Queanbeyan Hospital inspection identifies use of potentially combustible cladding

FIRE CONCERN: Combustible panels, thought to be used on the hospital, have been blamed for the fire that enveloped the Grenfell Tower in London, killing more than 80 people.
FIRE CONCERN: Combustible panels, thought to be used on the hospital, have been blamed for the fire that enveloped the Grenfell Tower in London, killing more than 80 people.

NSW health authorities reported on Sunday that potentially combustible cladding was installed at the Queanbeyan Hospital when it was built.

An independent consultant who inspected the hospital for any non-compliant cladding panels delivered the verbal advice to health authorities on Friday.

The consultant said the cladding may be Alucobond PE, a potentially combustible form of aluminium cladding.

Combustible panels have been blamed for fires that enveloped the Grenfell Tower in London, killing more than 80 people, that raced up the Lacrosse building in Melbourne and that have twice struck The Torch in Dubai.

The statement from NSW Health said it began an audit of all hospitals and health facilities weeks ago and the review was continuing.

Health authorities have sought urgent further assessment of the 47-bed Queanbeyan Hospital.

"Pending written confirmation of the verbal report regarding Queanbeyan, anticipated to take two weeks, the Ministry of Health in conjunction with the Minister for Health, has sought urgent further assessment," a NSW Health statement said.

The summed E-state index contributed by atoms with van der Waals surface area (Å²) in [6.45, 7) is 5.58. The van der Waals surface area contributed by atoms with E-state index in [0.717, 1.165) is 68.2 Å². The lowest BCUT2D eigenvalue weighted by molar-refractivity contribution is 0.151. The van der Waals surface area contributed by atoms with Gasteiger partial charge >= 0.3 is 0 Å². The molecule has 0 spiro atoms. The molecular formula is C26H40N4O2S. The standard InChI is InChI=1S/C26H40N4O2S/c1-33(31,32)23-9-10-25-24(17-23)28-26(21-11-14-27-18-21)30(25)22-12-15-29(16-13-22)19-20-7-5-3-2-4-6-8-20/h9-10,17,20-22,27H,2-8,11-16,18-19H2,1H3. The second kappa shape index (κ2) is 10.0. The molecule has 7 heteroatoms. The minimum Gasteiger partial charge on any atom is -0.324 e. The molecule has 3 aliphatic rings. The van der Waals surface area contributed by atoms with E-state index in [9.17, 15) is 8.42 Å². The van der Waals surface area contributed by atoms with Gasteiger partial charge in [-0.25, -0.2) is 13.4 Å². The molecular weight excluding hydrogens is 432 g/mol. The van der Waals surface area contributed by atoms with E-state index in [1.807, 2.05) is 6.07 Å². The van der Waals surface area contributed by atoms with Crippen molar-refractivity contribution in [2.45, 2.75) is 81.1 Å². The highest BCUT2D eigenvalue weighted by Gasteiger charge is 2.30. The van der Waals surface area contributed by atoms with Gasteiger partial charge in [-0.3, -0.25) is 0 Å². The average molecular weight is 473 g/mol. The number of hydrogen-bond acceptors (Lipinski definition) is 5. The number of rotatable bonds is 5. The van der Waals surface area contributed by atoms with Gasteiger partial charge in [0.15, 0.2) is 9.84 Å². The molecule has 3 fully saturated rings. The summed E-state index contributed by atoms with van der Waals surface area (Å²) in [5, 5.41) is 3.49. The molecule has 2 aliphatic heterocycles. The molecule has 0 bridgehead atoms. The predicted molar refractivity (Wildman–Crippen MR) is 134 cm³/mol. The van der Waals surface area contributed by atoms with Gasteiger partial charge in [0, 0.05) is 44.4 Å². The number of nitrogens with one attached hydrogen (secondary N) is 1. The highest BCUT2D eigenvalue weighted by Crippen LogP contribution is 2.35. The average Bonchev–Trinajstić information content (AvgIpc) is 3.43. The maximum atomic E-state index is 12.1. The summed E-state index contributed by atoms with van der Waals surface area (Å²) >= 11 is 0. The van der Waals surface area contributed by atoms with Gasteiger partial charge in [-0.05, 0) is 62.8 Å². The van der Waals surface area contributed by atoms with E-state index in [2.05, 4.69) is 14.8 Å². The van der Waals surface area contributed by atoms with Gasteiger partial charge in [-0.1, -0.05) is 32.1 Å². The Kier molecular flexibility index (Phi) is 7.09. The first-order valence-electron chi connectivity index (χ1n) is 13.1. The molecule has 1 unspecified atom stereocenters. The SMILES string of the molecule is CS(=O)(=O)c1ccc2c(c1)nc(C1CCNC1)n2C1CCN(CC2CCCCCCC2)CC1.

NSW Health infrastructure chief Sam Sangster said the hospital was being further assessed this weekend.

"It had a Building Code of Australia certificate issued in 2008 and at that time the building was compliant with applicable standards. However the Ministry of Health is now reviewing compliance against contemporary fire safety knowledge," Mr Sangster said.

"The NSW Ministry of Health and the Southern NSW Local Health District treat patient and staff safety as a priority and wish to reassure the community that these issues are being addressed as a matter of priority."

The NSW Health statement said the southern NSW local health district had also implemented extra safeguards at the hospital, including informing fire authorities of the potential risk and employing extra security staff.

Authorities are also looking at professional advice on removal of the cladding as an interim measure.

A Senate committee recommended last week the potentially lethal aluminium composite panels, which have been widely used on apartment buildings across Australia, should be subject to an immediate total ban on their importation, sale and use.

The inquiry was established in the wake of the 2014 Lacrosse apartment fire in Melbourne's Docklands, and has been looking into poor building practices and unsuitable products across Australia since then. It made an initial interim report last year.

The second Senate interim report delivered on Wednesday was produced quickly, with the Grenfell tower fire giving it urgency now the danger was so clear.

The ACT government confirmed in June that flammable claddingsimilar to that at the centre of the Grenfell tower blaze is widely used in Canberra buildings.

Up to 10 per cent of the Centenary Hospital's cladding panels have been identified as a credible fire risk, and are to be removed from the building.

The women's and children's hospital was the first found to have the deadly cladding, after the Grenfell fire sparked an ACT government audit of territory-owned buildings.

The ACT health directorate was among the first government department to finish the audit and only one of its buildings had the panels.